Background: A lower prevalence of atrial fibrillation (AF), but paradoxically higher burden of cardiovascular disease risk factors, has been observed among African Americans compared to Whites in studies of AF identified by mostly 12-lead electrocardiograms (ECGs) and clinically. Methods: We performed 48-hour ambulatory electrocardiography (aECG) in a biracial sample of 1,193 participants in the Atherosclerosis Risk in Communities (ARIC) (mean age = 78 years, 62% African Americans, 64% female). Atrial fibrillation was identified from aECG, study visit ECGs, and discharge codes from cohort hospitalizations. We used covariate-adjusted logistic regression to estimate prevalence odds ratios (ORs) for AF in African Americans versus Whites, with adjustment for sampling and nonresponse. Results: African Americans were more likely than Whites to have hypertension and diabetes but less likely to have coronary heart disease. The prevalence of AF detected by aECG or ARIC study ECG (adjusted for age and coronary heart disease) was lower in African Americans than Whites (2.7% vs 5.0%). White men had a higher (although not significant) AF prevalence of 7.8% compared to the other race and gender groups at 2.3%-2.8%. The adjusted OR for AF was 0.49 (0.24-0.99) comparing African Americans to Whites. Findings were similar when AF was defined to include prior AF hospitalizations (OR = 0.42, 0.25-0.72). There were no significant differences by race for asymptomatic or paroxysmal AF. Conclusions: Atrial fibrillation was less prevalent in African American than white older adults, regardless of detection method. Although overall detection of new AF cases with aECG was low, future studies should consider longer-term monitoring to characterize AF by race.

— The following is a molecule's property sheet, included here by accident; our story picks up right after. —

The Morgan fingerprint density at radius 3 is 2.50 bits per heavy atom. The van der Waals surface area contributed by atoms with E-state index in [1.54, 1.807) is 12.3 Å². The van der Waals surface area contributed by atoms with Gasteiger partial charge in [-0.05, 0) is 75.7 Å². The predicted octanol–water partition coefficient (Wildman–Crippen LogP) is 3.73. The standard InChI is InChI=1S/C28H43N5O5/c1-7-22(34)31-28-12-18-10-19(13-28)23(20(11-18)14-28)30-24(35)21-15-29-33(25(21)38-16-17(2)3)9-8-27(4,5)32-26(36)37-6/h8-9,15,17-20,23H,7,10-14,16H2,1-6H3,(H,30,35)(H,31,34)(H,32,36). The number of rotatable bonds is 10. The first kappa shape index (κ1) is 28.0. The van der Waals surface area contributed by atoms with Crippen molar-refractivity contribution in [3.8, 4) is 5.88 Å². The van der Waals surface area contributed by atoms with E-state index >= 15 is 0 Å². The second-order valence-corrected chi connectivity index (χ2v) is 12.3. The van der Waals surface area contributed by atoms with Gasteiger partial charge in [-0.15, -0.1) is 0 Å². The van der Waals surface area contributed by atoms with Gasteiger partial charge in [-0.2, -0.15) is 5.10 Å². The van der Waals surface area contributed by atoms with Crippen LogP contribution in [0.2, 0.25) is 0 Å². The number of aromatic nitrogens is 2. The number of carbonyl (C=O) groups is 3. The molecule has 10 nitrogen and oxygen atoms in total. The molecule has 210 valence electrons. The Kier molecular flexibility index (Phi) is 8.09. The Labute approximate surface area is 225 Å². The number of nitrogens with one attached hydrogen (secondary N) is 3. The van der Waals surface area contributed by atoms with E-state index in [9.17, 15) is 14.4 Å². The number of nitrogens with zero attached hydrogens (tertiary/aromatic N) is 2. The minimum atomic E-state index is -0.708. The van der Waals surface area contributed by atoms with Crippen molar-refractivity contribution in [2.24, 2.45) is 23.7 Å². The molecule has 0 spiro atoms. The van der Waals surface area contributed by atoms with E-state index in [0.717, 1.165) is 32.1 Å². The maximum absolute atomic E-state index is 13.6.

Bibliographical noteFunding Information:
The data that support the findings of this study are available from the corresponding author or the ARIC study upon reasonable request. Research reported here was supported by the NHLBI of the National Institutes of Health (Loehr). The Atherosclerosis Risk in Communities study has been funded in whole or in part with Federal funds from the NHLBI , National Institutes of Health, Department of Health and Human Services, under contract. Additional support was provided by American Heart Association (Alonso) and NHLBI grants (Chen). Molly Wen assisted with the programming for the analysis for this manuscript.
Research reported here was supported by the NHLBI of the National Institutes of Health under award number R01HL116900 . The Atherosclerosis Risk in Communities study has been funded in whole or in part with Federal funds from the NHLBI , National Institutes of Health, Department of Health and Human Services, under contract nos. HHSN268201700001I , HHSN268201700002I , HHSN268201700003I , HHSN268201700004I , and HHSN268201700005I . Additional support was provided by American Heart Association grant 16EIA26410001 (Alonso) and by NHLBI grants R01HL126637 and R01HL141288 (Chen). The authors thank the staff and participants of the ARIC study for their important contributions.
© 2019 Elsevier Inc.